Picture, in your mind, an Appalachian Trail (A.T.) view that inspires you. Now have a fellow A.T. hiker do the same. Did the view they selected look anything like yours? Most likely not.
Since the A.T. traverses so many regions, the views along its 2,193 miles vary significantly, sometimes even within a few miles. From craggy mountains in North Georgia, to rolling farmlands in Pennsylvania, to the rugged Saddleback Range in Maine, the Trail provides visitors with a diversity of views to admire, each tied to the environments surrounding the footpath. And while each view may differ in scope and composition, all of them are important to preserving the irreplaceable A.T. experience, and all of them inspire us for a wide variety of reasons.
Yet as inspiring as A.T. views are, it is easy for us to take them for granted. Most of these views have survived for centuries, after all, so many of us don’t stop to consider what it will take to protect them well into the future.
To better address looming threats, the Appalachian Trail Conservancy and the National Park Service (NPS) are taking a vital first step to ensure that they identify and accurately describe the scenic beauty along the A.T. by taking inventory of the current state of the Trail’s irreplaceable views.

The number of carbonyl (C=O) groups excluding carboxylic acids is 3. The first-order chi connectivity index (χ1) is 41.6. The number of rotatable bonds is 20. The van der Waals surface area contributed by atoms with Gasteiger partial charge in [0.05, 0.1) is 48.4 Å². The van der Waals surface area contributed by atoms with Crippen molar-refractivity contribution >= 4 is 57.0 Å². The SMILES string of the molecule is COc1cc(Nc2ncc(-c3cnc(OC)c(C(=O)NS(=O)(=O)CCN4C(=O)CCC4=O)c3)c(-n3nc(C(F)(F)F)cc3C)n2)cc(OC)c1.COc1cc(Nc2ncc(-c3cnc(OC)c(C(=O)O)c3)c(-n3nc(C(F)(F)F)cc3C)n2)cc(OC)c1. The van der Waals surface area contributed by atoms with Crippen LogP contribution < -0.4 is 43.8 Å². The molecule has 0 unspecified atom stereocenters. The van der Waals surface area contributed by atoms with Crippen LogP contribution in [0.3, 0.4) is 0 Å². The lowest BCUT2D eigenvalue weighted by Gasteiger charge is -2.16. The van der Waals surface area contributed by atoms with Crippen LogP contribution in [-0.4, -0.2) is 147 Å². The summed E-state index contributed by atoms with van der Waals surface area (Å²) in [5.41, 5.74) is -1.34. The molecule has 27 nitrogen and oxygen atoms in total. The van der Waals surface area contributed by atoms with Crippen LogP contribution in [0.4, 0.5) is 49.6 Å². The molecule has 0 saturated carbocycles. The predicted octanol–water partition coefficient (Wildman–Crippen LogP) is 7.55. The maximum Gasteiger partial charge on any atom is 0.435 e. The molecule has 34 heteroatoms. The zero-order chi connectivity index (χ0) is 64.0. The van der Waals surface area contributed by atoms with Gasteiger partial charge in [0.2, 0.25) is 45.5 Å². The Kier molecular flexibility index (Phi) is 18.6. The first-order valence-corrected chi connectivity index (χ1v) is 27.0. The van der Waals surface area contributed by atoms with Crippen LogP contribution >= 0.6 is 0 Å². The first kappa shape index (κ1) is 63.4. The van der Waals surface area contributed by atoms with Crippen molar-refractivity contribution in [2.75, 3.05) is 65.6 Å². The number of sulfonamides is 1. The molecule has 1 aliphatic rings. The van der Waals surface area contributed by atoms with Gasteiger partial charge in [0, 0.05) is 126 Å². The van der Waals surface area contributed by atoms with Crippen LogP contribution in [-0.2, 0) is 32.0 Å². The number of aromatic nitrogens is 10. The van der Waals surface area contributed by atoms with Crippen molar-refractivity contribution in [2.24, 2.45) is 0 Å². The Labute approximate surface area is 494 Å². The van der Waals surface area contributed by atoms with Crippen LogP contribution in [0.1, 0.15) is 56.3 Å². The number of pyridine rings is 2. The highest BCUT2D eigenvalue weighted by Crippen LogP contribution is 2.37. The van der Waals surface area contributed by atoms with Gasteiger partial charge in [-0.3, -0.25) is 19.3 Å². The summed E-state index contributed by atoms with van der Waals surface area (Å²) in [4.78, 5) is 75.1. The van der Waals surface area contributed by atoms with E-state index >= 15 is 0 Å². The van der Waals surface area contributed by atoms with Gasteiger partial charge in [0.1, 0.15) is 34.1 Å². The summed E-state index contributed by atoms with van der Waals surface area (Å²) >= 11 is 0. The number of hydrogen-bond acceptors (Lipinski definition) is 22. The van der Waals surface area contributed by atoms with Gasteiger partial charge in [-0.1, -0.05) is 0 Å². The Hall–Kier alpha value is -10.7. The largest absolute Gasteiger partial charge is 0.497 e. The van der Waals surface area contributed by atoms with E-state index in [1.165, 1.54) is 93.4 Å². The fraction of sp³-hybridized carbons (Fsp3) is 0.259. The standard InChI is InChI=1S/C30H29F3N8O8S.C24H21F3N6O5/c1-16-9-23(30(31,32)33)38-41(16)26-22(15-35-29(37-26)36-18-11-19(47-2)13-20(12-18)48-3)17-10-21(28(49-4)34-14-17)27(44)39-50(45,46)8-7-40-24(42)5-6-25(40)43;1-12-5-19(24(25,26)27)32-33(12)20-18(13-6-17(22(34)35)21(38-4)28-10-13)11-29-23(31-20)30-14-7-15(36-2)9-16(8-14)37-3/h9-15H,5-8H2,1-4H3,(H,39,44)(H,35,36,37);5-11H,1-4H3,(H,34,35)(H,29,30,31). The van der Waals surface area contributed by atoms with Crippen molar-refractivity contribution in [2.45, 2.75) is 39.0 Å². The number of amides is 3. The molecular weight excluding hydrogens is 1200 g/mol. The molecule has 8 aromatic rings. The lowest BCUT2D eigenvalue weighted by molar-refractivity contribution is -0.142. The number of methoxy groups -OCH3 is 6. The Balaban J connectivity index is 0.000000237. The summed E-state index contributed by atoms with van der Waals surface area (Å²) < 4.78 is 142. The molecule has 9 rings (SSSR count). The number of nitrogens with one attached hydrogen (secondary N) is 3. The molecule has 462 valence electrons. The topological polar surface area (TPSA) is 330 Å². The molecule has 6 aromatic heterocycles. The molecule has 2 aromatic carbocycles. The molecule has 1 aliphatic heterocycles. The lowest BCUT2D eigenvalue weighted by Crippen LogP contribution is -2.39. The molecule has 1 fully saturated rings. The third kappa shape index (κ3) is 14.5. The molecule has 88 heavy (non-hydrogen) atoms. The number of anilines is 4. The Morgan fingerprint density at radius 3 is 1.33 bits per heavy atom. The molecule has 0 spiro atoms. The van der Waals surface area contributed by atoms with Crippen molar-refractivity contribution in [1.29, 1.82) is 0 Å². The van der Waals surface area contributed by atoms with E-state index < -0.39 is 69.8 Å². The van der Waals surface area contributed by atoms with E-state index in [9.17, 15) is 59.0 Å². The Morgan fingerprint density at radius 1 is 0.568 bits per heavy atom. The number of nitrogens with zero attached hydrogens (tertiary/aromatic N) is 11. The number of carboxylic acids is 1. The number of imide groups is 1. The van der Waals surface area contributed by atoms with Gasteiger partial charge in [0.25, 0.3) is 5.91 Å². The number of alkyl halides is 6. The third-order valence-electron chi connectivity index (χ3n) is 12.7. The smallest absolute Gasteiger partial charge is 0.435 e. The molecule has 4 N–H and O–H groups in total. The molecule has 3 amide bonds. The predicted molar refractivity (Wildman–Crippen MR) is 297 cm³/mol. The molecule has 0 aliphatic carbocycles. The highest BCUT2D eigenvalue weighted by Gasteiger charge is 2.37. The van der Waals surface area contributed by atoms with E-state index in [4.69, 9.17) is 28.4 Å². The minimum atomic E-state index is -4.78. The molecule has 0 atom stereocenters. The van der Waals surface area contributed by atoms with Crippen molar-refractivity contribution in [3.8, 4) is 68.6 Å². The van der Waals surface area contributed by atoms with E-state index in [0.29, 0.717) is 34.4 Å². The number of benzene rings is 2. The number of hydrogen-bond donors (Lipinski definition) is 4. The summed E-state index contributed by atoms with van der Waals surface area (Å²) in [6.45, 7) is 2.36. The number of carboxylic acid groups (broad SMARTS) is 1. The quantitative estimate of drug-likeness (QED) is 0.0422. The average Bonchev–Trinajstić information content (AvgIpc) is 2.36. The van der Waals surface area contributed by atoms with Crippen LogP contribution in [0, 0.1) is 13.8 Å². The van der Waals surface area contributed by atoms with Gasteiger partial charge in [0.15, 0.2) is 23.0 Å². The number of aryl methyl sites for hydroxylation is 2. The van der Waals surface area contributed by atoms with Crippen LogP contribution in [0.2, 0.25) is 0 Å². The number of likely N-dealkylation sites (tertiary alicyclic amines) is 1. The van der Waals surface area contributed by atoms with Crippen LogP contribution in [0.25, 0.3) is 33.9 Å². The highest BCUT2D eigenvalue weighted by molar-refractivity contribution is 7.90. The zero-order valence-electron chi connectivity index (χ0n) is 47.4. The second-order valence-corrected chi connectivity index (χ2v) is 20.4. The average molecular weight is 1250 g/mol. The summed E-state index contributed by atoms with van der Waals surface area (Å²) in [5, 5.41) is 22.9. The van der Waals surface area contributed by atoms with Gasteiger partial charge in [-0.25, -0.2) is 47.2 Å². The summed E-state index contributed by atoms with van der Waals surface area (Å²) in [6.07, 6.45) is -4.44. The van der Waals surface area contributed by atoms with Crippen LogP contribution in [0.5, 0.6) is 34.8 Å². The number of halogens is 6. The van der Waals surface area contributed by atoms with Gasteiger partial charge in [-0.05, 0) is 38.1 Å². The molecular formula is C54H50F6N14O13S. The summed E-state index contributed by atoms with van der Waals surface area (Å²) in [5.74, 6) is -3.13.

Known as the “Enjoy the View” initiative, the ATC and NPS will be collecting data and taking in-depth photographs of over 1,400 viewpoints along the entire A.T. The initiative began in 2019 with an assessment of 70 scenic views at four very different sites along the Trail: Nantahala National Forest in North Carolina, the Virginia “Triple Crown,” South Mountain in Pennsylvania and the Saddleback Range in Maine.
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